moon and stars all having different glories. They have taken this and taught that there are three layers of Heaven. They include the Telestial Kingdom (lowest), the Terrestrial Kingdom (middle) and Celestial Kingdom (highest). The Telestial Kingdom is for anyone who is a good person but never received the Lord and accepted Christ. It’s the lowest of the three. These people will be the servants of God and Christ for eternity. As I was told by a Bishop once, these will be genderless slaves to everyone else. The middle kingdom is the Terrestrial. This kingdom is for everyone that accepted Christ but not the Book of Mormon or Joseph Smith (I.e. Christians). This is like the suburbs of Heaven. Christ will come and visit but God won’t grace you with his presence. Finally is the Celestial Kingdom. This realm is for all of the devout members of the LDS church that attended all the meetings, obeyed all the laws and ordnances, regularly attended the temple to receive their endowments and did baptisms for the dead. These are those that will reign with God for eternity. However, even within the highest rank there are divisions. Though the lowest two have not been described the most exalted has been. It is the permanent residence of God and Christ. It is where every family that has been sealed together for eternity and kept all of the laws and ordinances of the church will live and reign. They will become exalted and live as Gods and Goddesses. This is where all good Mormons want to be, where they strive to be. Any slip up; any lapse in judgment; any straying from the path set forth by the prophets could result in losing the Celestial Kingdom. Every convert and every lifelong member is taught this from the time they can understand. This fear of loss is instilled in them and used to guide them throughout their lives. Nothing else compares to the prospect of being kept out of the presence of God and His kingdom for eternity. Nothing else strikes fear into the heart of a member of the LDS faith. Nothing except leaving the church. Even for inactive members there still exists some semblance of hope. The Elders will visit; the missionaries will come by to talk and you will constantly be invited to Sundays. The inactive still have all of the ordinances and blessing from before, they are just choosing not to exercise them. Many inactive still live by the Word of Wisdom and other documents even if they are not attending meetings every week. The love of family and friends and the support of the church and stake are still present. Even if a member is inactive their lives don’t change much. It isn’t until they take the step toward leaving the church and removing their name from the rolls that they experience persecution from those that once professed to love them. Many are told they will go to Outer Darkness for leaving. This is a scare tactic used to keep members on the rolls even if they are inactive. The hope is they can be coerced into becoming regular, tithe paying members eventually. If they leave the church that possibility is gone. To emphasize this, everything and everyone is pulled away from the soon to be ex-member. Their brethren and sisters no longer stop by or call. Often times active members will go out of their way to avoid those leaving the church. Any form of friendship and support suddenly disappears leaving the former member crashing to the ground on their own. This leads to bouts of depression, anxiety and thoughts of suicide. It is an orchestrated example of what the LDS church wants the ex-member to believe they are going to experience in the afterlife; Outer Darkness. To add to these feelings of hopelessness many ex Mormons experience even more isolation when they try to reintegrate into Christian life. Some have been asked to leave the churches they are visiting while others have been verbally attacked from the pulpits of churches they were looking into. Several stories exist of ex-members being told they might have to be exorcised before they could become members of other faiths.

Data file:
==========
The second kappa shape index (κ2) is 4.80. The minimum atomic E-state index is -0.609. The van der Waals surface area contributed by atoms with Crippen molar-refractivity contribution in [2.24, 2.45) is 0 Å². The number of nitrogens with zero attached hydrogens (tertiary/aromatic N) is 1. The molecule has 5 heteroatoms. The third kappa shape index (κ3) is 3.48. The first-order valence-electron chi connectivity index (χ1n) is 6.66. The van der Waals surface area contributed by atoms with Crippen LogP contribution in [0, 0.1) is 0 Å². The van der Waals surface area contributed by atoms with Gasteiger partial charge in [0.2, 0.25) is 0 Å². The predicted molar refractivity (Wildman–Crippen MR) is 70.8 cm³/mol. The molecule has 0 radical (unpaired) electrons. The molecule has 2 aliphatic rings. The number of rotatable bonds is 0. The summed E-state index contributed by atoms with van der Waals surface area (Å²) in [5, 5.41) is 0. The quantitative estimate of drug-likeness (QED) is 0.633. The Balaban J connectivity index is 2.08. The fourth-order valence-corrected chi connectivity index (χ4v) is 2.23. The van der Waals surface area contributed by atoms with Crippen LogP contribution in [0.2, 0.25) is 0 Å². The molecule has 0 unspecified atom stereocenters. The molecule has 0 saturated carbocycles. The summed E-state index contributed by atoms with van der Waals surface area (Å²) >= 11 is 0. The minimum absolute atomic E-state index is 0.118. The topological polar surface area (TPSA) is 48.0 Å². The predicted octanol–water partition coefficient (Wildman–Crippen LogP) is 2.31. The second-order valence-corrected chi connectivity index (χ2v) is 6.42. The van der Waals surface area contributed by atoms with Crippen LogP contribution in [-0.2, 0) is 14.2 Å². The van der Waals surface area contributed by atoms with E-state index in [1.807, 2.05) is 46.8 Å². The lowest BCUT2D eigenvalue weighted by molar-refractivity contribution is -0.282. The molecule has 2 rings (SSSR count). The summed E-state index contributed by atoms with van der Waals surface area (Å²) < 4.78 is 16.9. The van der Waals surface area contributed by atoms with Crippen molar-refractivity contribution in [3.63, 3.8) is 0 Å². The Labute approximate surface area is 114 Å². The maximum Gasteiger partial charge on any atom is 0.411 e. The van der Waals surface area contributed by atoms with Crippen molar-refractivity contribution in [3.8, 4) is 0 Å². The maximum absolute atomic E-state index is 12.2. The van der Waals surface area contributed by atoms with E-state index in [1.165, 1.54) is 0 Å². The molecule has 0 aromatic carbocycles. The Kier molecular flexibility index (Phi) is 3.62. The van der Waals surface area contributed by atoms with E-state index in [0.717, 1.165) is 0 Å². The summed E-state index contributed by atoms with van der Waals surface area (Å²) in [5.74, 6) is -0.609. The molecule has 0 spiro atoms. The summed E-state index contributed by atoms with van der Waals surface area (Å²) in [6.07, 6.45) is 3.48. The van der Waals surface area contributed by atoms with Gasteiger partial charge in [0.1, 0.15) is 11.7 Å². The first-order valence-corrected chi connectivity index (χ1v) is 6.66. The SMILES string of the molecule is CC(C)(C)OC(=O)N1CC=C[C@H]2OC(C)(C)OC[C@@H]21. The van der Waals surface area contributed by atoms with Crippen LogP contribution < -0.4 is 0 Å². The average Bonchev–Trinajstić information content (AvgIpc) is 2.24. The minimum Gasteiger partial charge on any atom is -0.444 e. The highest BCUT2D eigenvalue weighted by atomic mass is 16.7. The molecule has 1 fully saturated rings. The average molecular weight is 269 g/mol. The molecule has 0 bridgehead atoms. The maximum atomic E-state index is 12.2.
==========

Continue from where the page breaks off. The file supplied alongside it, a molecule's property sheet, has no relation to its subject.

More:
The result is someone who has been rejected by those who were supposed to love them and shunned by those that are supposed to be the Christ like examples of Love. Many ex-Mormons become pagan or atheists vehemently fighting against Christ. Few find Church Homes and Church Families. The thought of being abandoned by loved once is too much for many to venture out again. A rare few make it through the ordeal of extricating themselves from the machine and become ministers striving to fight this false doctrine and any other false teaching. Saving those within the LDS church is not as simple as showing them the doctrine is false. That is only the tip of the iceberg. Itâ€™s removing a tumor that is wrapped around the spinal column. It is layered and complicated. The real work is to walk them through the gauntlet of pain and misery in Christ like Love and kindness. The challenge is to be there with them as they go through all the stages of grief and loss. The real battle is to be the Children of the Lord who are there to help after God has picked them up.